This past weekend I was visiting with my parents who attend a very liberal UCC church. Their pastor recently preached on the nature of that expectation that we care for one another and how it relates to the business of health care. I didn't hear it personally, but my second-hand interpretation of it suggests that the discussion circled around how that Christian calling relates to our current national circumstances.

Given the nature of our commercial health care system in the US, what is our duty as Christians? Support not-for-profit systems? Support federalized solutions? What level of oversight and sponsorship and subsidy should the federal government have or not have?

I think those are tough questions for every Christian to wrestle with, and there are probably scholars who can provide point and counter-point in scripture to support and refute any position. Does being Christian or not really have anything to do with it?

What do you think?

Monday, July 27, 2009

Welcome Mat

We have an interesting new blog to introduce today:

A New Vision For Churches and Congregations: New Ways To Evangelize To Your Communities and Energize Your Congregations

This is a blog to explore new ways to help us learn how to open our doors, evangelize to our communities, and energize our congregations. Help me as I try to put together easy and inexpensive methods to help our congregations stay alive and thrive!

Excerpt: "Welcome to A New Vision for Churches and Congregations! This site is dedicated to helping make your churches more visible to your neighborhoods. Keep looking around the site, and you’ll find ideas and tools you can use to help your church go “outside the box” with evangelism, outreach, and missions."

It's definitely worth a look!

Thursday, July 23, 2009

Read and Learn -- The Once and Future Church

I wrote a long post, tried to post it; and Blogger had eaten all of the post's text. It was blank. So, I will try to reconstruct it, sorry this is late.

I have read three books lately that are completely different, but each one has made me think about the other two. The three books are The Second Coming of the Church by George Barna, Jonathan Edwards: A Life, by George M. Marsden and Punk Munk: New Monasticism and the Ancient Art of Breathing by Andy Freeman and Pete Greig.

The Barna book is a discussion of what he thinks are the problems with the church in America and what he thinks we should do about it. The first part is pretty good. I generally think he has a pretty good grasp of what is going on -- and he should. His work is generally well researched, factual and well supported. It is the second part of the book that I have problems with. I don't mean to imply that there aren't some good ideas in this book. There are, and many of them could be useful in revitalizing existing congregations. To me, the problem with this book is that Barna seems to be trying to get back to the glory days of the 1950's and 1960's when church attendance was booming, pastors were politically and socially influential and churches were filled with all the right people.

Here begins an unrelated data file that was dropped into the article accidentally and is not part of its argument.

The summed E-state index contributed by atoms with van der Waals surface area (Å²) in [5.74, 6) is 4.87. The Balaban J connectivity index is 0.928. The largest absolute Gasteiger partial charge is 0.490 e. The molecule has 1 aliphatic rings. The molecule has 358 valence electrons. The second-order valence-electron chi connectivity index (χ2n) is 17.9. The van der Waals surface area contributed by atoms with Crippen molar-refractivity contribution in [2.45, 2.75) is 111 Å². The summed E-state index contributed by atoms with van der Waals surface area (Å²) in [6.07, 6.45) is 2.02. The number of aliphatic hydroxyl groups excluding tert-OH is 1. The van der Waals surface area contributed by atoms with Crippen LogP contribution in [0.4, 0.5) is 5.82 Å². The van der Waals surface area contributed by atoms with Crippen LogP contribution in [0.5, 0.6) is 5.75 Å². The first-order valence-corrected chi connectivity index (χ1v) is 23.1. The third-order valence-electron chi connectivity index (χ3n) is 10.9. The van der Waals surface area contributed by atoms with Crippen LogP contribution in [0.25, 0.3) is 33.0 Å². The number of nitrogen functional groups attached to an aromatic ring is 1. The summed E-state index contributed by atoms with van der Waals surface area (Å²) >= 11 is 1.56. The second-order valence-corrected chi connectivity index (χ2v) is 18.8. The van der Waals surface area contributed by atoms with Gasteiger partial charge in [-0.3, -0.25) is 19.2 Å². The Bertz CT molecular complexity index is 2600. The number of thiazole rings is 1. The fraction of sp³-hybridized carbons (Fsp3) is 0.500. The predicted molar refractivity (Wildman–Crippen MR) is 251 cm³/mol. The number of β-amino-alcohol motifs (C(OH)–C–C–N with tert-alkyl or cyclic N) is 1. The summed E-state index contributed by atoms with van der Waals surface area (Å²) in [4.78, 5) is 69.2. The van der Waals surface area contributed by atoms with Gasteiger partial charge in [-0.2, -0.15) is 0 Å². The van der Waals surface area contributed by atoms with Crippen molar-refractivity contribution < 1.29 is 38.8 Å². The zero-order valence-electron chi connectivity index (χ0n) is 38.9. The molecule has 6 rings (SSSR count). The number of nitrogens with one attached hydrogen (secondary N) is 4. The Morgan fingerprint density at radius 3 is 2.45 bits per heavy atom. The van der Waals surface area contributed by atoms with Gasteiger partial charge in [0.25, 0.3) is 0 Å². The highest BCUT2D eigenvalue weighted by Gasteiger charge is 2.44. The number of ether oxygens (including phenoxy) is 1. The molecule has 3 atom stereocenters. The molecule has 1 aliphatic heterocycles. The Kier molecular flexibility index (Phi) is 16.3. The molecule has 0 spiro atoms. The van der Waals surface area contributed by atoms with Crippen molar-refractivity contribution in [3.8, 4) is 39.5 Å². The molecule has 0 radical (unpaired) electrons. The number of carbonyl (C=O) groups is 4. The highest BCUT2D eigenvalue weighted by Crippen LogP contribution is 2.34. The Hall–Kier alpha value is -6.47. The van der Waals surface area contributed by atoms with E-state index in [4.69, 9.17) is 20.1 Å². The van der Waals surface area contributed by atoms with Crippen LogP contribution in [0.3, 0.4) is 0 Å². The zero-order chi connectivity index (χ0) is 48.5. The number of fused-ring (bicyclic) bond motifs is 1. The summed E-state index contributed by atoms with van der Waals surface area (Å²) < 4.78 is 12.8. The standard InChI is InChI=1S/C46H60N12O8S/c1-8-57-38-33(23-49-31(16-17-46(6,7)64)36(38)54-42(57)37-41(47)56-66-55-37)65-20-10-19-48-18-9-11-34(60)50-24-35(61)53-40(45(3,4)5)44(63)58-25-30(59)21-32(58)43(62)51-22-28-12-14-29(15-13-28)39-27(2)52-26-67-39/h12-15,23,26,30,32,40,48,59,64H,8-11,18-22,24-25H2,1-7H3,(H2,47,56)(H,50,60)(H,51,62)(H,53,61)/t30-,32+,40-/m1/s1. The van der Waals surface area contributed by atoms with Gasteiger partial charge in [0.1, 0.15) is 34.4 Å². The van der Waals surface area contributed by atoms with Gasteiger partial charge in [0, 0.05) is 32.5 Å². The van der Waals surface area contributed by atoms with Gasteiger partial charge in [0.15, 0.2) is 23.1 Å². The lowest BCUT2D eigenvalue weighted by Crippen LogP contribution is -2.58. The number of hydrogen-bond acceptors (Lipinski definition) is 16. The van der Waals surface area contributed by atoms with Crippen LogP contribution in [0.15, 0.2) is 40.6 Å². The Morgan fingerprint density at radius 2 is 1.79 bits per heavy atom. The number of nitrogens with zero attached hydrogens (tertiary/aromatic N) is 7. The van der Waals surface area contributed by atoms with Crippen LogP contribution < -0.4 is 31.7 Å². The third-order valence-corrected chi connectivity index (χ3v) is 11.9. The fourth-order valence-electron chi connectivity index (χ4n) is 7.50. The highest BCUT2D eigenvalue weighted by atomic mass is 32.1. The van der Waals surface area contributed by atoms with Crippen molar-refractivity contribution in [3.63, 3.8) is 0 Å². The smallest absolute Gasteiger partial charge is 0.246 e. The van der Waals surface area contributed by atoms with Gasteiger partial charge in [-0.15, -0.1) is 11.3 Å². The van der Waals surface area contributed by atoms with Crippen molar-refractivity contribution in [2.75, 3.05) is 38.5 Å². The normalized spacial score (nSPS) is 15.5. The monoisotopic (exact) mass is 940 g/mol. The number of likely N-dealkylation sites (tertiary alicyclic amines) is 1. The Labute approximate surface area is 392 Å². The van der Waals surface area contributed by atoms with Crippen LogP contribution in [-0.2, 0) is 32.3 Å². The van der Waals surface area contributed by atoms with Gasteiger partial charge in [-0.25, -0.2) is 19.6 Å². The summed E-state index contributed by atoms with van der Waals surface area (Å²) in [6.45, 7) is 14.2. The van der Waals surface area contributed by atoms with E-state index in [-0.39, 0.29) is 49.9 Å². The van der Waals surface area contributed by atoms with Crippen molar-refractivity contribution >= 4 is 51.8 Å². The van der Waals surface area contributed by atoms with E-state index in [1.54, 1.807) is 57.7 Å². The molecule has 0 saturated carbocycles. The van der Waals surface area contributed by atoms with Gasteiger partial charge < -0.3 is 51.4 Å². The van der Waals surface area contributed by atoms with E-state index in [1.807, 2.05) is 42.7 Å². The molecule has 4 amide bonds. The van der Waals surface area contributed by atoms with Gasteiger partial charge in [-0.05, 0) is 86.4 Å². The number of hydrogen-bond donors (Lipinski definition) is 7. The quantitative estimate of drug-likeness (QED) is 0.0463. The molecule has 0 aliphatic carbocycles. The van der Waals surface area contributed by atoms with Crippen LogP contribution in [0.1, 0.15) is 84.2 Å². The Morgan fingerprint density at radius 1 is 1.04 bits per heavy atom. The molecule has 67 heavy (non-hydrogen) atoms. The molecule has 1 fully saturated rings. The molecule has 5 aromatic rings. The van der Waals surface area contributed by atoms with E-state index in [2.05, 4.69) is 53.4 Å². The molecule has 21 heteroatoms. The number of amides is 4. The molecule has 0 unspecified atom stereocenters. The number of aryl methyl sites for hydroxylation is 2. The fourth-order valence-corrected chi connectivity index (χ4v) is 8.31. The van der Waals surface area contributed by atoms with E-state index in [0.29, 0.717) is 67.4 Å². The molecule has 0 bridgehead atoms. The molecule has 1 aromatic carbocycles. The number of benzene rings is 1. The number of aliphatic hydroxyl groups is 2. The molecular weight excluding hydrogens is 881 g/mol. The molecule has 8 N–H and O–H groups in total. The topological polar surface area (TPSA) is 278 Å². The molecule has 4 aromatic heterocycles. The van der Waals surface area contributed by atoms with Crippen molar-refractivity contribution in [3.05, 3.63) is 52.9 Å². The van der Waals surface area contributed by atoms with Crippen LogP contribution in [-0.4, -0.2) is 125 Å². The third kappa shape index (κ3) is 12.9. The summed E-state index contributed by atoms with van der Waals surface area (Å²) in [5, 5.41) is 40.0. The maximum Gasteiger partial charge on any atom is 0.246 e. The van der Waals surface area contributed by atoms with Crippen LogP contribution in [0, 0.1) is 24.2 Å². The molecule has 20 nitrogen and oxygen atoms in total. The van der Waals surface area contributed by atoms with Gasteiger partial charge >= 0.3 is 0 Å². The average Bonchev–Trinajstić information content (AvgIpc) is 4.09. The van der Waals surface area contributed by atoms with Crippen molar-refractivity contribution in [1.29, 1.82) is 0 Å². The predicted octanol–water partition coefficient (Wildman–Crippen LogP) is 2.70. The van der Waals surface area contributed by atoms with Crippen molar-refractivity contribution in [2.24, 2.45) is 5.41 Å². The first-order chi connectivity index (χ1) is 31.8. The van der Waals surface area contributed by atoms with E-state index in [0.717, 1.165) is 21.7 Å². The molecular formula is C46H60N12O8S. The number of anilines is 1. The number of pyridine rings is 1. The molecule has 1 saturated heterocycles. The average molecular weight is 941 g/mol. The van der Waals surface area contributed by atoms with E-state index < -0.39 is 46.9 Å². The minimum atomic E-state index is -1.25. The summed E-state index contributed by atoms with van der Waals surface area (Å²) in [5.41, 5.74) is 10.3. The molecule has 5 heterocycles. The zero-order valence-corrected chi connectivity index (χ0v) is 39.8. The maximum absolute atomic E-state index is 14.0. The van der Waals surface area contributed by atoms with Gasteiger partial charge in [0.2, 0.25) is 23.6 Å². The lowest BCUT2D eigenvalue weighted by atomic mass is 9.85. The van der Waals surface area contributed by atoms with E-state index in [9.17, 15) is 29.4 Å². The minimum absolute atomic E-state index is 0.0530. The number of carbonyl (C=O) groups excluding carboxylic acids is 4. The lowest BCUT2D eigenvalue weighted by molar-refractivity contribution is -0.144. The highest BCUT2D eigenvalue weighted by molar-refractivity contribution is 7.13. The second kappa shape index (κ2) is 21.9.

I just don't know that the big building, big budget church model was ever all that successful. Of course, this assumes that church success is defined by the nurturing of dedicated committed Christians willing to lead lives of obedience and service. I tend to wonder if even 10% of the population of those churches had fit that description how different would this world be?

That question leads me to the Jonathan Edwards book. First of all, this book is well researched, well presented and should be read by anyone with an interest in the church of that time. Our concept of a church is really a direct descendant of the congregations of Edwards' day. I think it is a common idea that people in the first half of the 18th Century at least pretended to be pretty pious. Well, not exactly. In fact, Edwards spent a great deal of time concerned about the state of salvation in his Congregation. He was an influential leader during a period of significant spiritual renewal in New England, and he was very attentive to what did and did not make a difference in the spiritual lives of his congregation. Although, Edwards was a very effective pastor; I don't see that his effectiveness was connected to the church model. In fact, I am convinced that the big building, big budget model was no more effective then than it is now.